Being in compliance can spill over into profitability as well. PitchBook revealed that a food recall event traced back to its origin will often lead to large swaths of food being destroyed. Mitigating that as much as possible is valuable to all key players.

  • Will the platform enable simple documentation and communication of staying compliant across a variety of regulatory bodies?
  • Can the program provide efficient intel and insights to the broader food system in the case of a food safety event?
  • Does the traceability capability match what is required of our supply chain?

Digitization is the new norm. 

Data is everywhere. But to capitalize on the data movement, you’ve got to have systems and processes that allow it to be accessible, clean, and translatable into insights. It’s important to sift through the claims of different software vendors and determine who aligns with your digital goals.

  • Will the platform allow me to easily export insights that are actionable?
  • Does it keep my data clean and accessible?
  • How will it interplay with my supply chain partners’ data?
  • What sort of automation or safeguards can be put in place to alert me to swings in data or errors?
  • What’s the security of my company’s data and information?

A path to bottom-line success.

Software is an investment, and each investment in your business must be evaluated against a potential ROI. Luckily, software is a relatively easy input to pencil out a return. Reducing waste alone could have significant bottom-line impacts. 

The USDA notes that the 33% of produce that goes uneaten contributes to $161 billion in food waste. This contributes to 8% of total greenhouse gas emissions, according to EarthDay.org, and is a driver of the interest in carbon markets to increase carbon sequestration.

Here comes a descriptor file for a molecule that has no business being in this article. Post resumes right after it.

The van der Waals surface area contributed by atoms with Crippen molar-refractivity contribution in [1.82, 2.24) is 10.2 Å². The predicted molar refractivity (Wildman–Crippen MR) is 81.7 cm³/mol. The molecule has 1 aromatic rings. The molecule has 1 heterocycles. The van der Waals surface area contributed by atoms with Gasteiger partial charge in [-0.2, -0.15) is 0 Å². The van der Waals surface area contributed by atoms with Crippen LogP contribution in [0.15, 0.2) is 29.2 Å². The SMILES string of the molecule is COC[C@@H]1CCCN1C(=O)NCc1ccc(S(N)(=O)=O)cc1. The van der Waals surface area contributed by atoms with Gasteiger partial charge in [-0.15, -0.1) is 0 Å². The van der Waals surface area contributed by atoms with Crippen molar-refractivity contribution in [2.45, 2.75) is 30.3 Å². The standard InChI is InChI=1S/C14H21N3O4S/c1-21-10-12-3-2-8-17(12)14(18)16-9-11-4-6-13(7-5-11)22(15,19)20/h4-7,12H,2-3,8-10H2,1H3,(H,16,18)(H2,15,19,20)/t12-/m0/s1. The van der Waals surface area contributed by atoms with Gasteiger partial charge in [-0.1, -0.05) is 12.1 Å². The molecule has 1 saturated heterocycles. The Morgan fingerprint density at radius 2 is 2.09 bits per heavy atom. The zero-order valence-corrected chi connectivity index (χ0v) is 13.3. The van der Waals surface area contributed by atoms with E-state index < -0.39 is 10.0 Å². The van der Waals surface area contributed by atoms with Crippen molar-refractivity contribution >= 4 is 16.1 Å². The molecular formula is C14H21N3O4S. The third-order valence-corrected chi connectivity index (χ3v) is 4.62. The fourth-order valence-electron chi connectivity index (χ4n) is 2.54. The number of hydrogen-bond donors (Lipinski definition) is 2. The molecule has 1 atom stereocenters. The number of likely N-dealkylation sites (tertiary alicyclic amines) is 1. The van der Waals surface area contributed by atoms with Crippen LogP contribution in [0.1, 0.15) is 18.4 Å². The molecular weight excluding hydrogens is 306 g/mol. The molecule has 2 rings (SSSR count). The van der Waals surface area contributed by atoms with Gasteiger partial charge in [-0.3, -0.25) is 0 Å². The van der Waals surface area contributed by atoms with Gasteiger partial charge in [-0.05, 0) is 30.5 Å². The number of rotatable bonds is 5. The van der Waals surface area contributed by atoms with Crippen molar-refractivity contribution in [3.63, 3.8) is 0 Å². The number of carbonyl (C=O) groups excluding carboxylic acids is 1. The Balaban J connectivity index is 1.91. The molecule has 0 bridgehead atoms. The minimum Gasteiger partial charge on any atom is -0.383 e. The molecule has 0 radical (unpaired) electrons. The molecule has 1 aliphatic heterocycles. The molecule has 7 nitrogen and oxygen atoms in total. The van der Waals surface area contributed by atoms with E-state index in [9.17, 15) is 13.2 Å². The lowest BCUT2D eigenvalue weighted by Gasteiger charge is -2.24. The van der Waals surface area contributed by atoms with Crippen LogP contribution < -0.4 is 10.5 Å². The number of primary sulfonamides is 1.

Gauging the return before selecting and implementing a platform can save time and headaches.

  • What is the estimate for the amount of waste we will reduce based on using this platform?
  • At what growth rate do we think we can scale revenues with this software in place?
  • How will order management and output improve with a tool like this?

Speed is the name of the game.

In a 24/7 industry like the food and produce ecosystems, there are constant challenges to keep a ‘flow state.’ Wherever there is time to be gained or time to be saved, there are usually dollars equated to that time. Understanding how a platform will insert itself and optimize time is critical for success.

  • In a food recall or safety event, how quickly will the platform deliver answers?
  • How can this platform save employees time, whether in the office or warehouse or even in a sales meeting?
  • How quickly can this platform help us pivot product or logistic needs based on shifting consumer or product demand?

This is just the tip of the iceberg of questions you must consider as your food or produce business evaluates its supply chain software needs.